By Linda Tancs

Sometimes life may feel like one giant closet organizer. There’s a box for hopes and dreams. A box where we shelve our concerns about money. A box for work. A box for relationships, past or present. You may even put God in a box, usually opened on Sunday for an hour or so.

Benjamin Franklin said, “A place for everything, everything in its place.” Well, that might work for closets, but living a box-like life is stifling—and unrealistic. Life is messy. It’s hard to compartmentalize feelings, actions or emotions. We’re not robots; we’re human beings created to be interdependent. Living inside the box fosters independence, isolation and self-sufficiency; living outside the box produces reliance and interdependence.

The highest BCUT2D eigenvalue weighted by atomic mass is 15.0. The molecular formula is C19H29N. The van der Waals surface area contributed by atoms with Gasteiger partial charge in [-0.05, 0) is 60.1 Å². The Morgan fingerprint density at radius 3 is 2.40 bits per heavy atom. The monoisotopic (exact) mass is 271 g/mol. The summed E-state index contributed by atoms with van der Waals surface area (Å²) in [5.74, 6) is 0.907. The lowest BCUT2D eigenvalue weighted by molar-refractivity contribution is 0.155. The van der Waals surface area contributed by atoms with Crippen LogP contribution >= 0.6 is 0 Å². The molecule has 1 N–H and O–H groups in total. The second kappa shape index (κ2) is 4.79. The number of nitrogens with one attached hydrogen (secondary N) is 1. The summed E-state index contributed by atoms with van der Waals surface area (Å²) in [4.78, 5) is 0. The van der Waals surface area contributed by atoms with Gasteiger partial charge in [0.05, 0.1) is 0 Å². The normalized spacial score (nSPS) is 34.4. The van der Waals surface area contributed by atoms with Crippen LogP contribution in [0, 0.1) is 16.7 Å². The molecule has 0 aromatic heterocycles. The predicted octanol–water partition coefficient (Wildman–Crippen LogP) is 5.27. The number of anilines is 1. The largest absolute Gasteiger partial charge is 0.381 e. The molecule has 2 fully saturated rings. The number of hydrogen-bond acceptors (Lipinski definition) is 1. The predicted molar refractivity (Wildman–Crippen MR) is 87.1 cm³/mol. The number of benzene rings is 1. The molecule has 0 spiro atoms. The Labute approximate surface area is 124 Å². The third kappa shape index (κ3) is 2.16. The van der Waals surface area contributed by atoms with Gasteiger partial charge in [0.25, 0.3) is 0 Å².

Interdependence is vital to Christian unity. The Scriptures remind us of its value in personal relationships (Genesis 2:24; 1 Timothy 5:8), teamwork (1 Peter 4:10) and character development (Philippians 2:3-4). Thinking outside the box is a business cliché. Living outside the box is a profundity.

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